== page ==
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History of Rugby Sevens

If you're looking for the history of Rugby Sevens, then consider that the game of Rugby Football Union also has a long and distinguished history.

The origins and history of Rugby Sevens are found in the small Scottish Borders town of Melrose. It is here that the concept of rugby sevens was created and the first ever tournament held. The border areas, including Melrose, have a deep tradition of rugby playing and some fine and well respected clubs. But in the late 1800's Melrose were going through some financial difficulties and were looking for a way out of their money worries.

So up-steps the now legendary 'Ned' Haig with a plan to get some much needed paying fans in through the doors. He had a vision of creating a rugby tournament and sports day combined. Events such as sprinting and dropkicking were already popular in Scotland at the time and so combining them with a rugby tournament was a natural step.

Unfortunately, a rugby tournament under traditional rules would not have been feasible to conclude in a day. So it was decided to cut the time down to a total of 15 minutes and the number of players down to seven (at the time four forwards and three backs, which was to change as the passing game developed in the twentieth century).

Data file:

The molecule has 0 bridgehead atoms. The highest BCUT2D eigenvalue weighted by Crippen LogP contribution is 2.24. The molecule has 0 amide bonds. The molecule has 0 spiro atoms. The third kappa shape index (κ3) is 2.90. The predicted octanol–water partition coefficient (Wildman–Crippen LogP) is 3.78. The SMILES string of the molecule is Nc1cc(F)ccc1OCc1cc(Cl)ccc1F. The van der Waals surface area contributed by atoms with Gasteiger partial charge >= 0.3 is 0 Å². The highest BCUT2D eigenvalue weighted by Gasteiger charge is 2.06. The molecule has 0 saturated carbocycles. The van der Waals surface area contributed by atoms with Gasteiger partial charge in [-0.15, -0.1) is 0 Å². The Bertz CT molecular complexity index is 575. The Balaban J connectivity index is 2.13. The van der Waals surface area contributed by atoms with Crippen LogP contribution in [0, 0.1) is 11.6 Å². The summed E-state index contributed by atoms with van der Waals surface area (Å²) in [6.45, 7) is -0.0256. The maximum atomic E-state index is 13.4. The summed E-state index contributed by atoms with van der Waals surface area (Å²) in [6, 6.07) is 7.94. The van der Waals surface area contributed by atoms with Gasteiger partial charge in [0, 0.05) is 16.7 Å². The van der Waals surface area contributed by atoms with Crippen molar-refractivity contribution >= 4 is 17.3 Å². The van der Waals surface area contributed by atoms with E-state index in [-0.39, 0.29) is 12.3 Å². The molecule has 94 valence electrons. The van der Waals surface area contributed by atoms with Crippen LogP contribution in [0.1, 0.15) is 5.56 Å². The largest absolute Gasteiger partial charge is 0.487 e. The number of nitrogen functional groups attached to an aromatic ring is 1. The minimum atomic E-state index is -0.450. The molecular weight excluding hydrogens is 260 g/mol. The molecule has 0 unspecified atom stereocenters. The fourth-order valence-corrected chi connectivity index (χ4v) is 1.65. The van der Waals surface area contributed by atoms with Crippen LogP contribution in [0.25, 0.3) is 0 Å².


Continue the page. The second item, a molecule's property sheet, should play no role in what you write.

Whether it was Ned who suggested the change, or whether it was put to committee who decided between them, is unclear. What we do know is that on the 28th of April 1883 history was set as the first ever rugby sevens tournament took place in Melrose.

Interest was exactly what the Melrose club needed and hoped for, with 1,600 tickets bought... a number that was to secure their financial future. The tournament was joined by seven clubs that eventually boiled down to the final of Melrose vs Gala. There was no score for the initial 15 minutes so the captains and referee agreed to play on for another 15 minutes extra time.

This was to end in controversy. 10 minutes into the 15 allotted for extra time Melrose scored a try, marching off the field in celebration. Gala insisted that there were still 5 minutes to play and it has been suggested the ref wanted to play on. But with Melrose, insisting it was their tournament and so their rules, as well as the fact that many fans had left in confusion, the trophy was eventually lifted by Melrose.

So a sport created from dire financial need and its inaugural tournament shrouded in controversy has gone on to become one of the best international and club sports in the world.



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